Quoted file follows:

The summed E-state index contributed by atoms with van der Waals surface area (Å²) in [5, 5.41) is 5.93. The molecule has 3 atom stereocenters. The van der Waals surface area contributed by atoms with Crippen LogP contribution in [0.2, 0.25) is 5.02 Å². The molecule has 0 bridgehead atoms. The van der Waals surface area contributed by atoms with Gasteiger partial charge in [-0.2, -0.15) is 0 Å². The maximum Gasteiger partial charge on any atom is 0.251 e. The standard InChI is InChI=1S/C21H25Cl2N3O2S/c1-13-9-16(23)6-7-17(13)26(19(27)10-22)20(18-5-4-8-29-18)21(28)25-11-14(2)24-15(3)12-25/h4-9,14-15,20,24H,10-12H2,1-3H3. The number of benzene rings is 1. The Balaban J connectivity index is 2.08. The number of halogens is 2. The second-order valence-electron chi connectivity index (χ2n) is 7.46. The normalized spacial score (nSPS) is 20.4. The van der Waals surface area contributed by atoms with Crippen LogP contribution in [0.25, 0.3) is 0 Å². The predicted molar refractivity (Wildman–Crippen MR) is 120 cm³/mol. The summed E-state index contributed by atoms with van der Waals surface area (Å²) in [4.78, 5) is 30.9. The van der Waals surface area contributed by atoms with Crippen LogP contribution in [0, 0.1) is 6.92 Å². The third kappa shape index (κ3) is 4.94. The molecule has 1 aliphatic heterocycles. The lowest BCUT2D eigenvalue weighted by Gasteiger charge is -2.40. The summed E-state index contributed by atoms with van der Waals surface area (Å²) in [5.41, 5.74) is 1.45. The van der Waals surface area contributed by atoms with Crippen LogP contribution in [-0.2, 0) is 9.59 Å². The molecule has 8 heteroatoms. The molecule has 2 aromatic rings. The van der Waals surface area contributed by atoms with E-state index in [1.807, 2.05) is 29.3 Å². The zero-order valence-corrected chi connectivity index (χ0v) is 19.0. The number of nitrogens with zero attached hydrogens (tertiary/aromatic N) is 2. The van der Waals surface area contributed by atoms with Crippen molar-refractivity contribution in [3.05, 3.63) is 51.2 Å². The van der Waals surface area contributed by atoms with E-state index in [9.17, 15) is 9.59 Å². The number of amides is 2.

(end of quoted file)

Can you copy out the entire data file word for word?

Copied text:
The summed E-state index contributed by atoms with van der Waals surface area (Å²) in [5, 5.41) is 5.93. The molecule has 3 atom stereocenters. The van der Waals surface area contributed by atoms with Crippen LogP contribution in [0.2, 0.25) is 5.02 Å². The molecule has 0 bridgehead atoms. The van der Waals surface area contributed by atoms with Gasteiger partial charge in [-0.2, -0.15) is 0 Å². The maximum Gasteiger partial charge on any atom is 0.251 e. The standard InChI is InChI=1S/C21H25Cl2N3O2S/c1-13-9-16(23)6-7-17(13)26(19(27)10-22)20(18-5-4-8-29-18)21(28)25-11-14(2)24-15(3)12-25/h4-9,14-15,20,24H,10-12H2,1-3H3. The number of benzene rings is 1. The Balaban J connectivity index is 2.08. The number of halogens is 2. The second-order valence-electron chi connectivity index (χ2n) is 7.46. The normalized spacial score (nSPS) is 20.4. The van der Waals surface area contributed by atoms with Crippen LogP contribution in [0.25, 0.3) is 0 Å². The predicted molar refractivity (Wildman–Crippen MR) is 120 cm³/mol. The summed E-state index contributed by atoms with van der Waals surface area (Å²) in [4.78, 5) is 30.9. The van der Waals surface area contributed by atoms with Crippen LogP contribution in [0, 0.1) is 6.92 Å². The third kappa shape index (κ3) is 4.94. The molecule has 1 aliphatic heterocycles. The lowest BCUT2D eigenvalue weighted by Gasteiger charge is -2.40. The summed E-state index contributed by atoms with van der Waals surface area (Å²) in [5.41, 5.74) is 1.45. The van der Waals surface area contributed by atoms with Crippen LogP contribution in [-0.2, 0) is 9.59 Å². The molecule has 8 heteroatoms. The molecule has 2 aromatic rings. The van der Waals surface area contributed by atoms with E-state index in [1.807, 2.05) is 29.3 Å². The zero-order valence-corrected chi connectivity index (χ0v) is 19.0. The number of nitrogens with zero attached hydrogens (tertiary/aromatic N) is 2. The van der Waals surface area contributed by atoms with Crippen molar-refractivity contribution in [3.05, 3.63) is 51.2 Å². The van der Waals surface area contributed by atoms with E-state index in [9.17, 15) is 9.59 Å². The number of amides is 2.